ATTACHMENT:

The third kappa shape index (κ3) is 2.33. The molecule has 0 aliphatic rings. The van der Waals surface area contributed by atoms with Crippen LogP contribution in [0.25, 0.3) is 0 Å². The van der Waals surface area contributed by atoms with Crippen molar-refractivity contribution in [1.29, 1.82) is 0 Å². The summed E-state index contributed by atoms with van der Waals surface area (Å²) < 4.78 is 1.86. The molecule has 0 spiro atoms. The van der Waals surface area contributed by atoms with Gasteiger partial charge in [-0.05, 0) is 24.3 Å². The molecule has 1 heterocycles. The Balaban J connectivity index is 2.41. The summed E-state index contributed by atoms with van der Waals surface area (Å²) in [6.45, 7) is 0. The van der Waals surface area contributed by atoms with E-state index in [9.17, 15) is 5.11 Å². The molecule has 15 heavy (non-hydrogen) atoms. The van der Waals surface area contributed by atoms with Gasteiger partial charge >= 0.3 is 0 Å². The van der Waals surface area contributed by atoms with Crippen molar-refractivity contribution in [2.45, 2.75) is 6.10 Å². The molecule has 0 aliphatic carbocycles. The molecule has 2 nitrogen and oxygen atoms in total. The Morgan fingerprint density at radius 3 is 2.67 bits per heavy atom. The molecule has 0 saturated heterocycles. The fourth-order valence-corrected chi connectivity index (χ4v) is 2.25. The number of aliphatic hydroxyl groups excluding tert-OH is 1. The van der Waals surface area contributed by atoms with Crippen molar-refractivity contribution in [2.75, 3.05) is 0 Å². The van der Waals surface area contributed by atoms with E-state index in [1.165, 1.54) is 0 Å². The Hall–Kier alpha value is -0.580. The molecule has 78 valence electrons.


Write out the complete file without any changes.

The third kappa shape index (κ3) is 2.33. The molecule has 0 aliphatic rings. The van der Waals surface area contributed by atoms with Crippen LogP contribution in [0.25, 0.3) is 0 Å². The van der Waals surface area contributed by atoms with Crippen molar-refractivity contribution in [1.29, 1.82) is 0 Å². The summed E-state index contributed by atoms with van der Waals surface area (Å²) < 4.78 is 1.86. The molecule has 0 spiro atoms. The van der Waals surface area contributed by atoms with Gasteiger partial charge in [-0.05, 0) is 24.3 Å². The molecule has 1 heterocycles. The Balaban J connectivity index is 2.41. The summed E-state index contributed by atoms with van der Waals surface area (Å²) in [6.45, 7) is 0. The van der Waals surface area contributed by atoms with E-state index in [9.17, 15) is 5.11 Å². The molecule has 15 heavy (non-hydrogen) atoms. The van der Waals surface area contributed by atoms with Gasteiger partial charge >= 0.3 is 0 Å². The van der Waals surface area contributed by atoms with Crippen molar-refractivity contribution in [2.45, 2.75) is 6.10 Å². The molecule has 0 aliphatic carbocycles. The molecule has 2 nitrogen and oxygen atoms in total. The Morgan fingerprint density at radius 3 is 2.67 bits per heavy atom. The molecule has 0 saturated heterocycles. The fourth-order valence-corrected chi connectivity index (χ4v) is 2.25. The number of aliphatic hydroxyl groups excluding tert-OH is 1. The van der Waals surface area contributed by atoms with Crippen molar-refractivity contribution in [2.75, 3.05) is 0 Å². The van der Waals surface area contributed by atoms with E-state index in [1.165, 1.54) is 0 Å². The Hall–Kier alpha value is -0.580. The molecule has 78 valence electrons.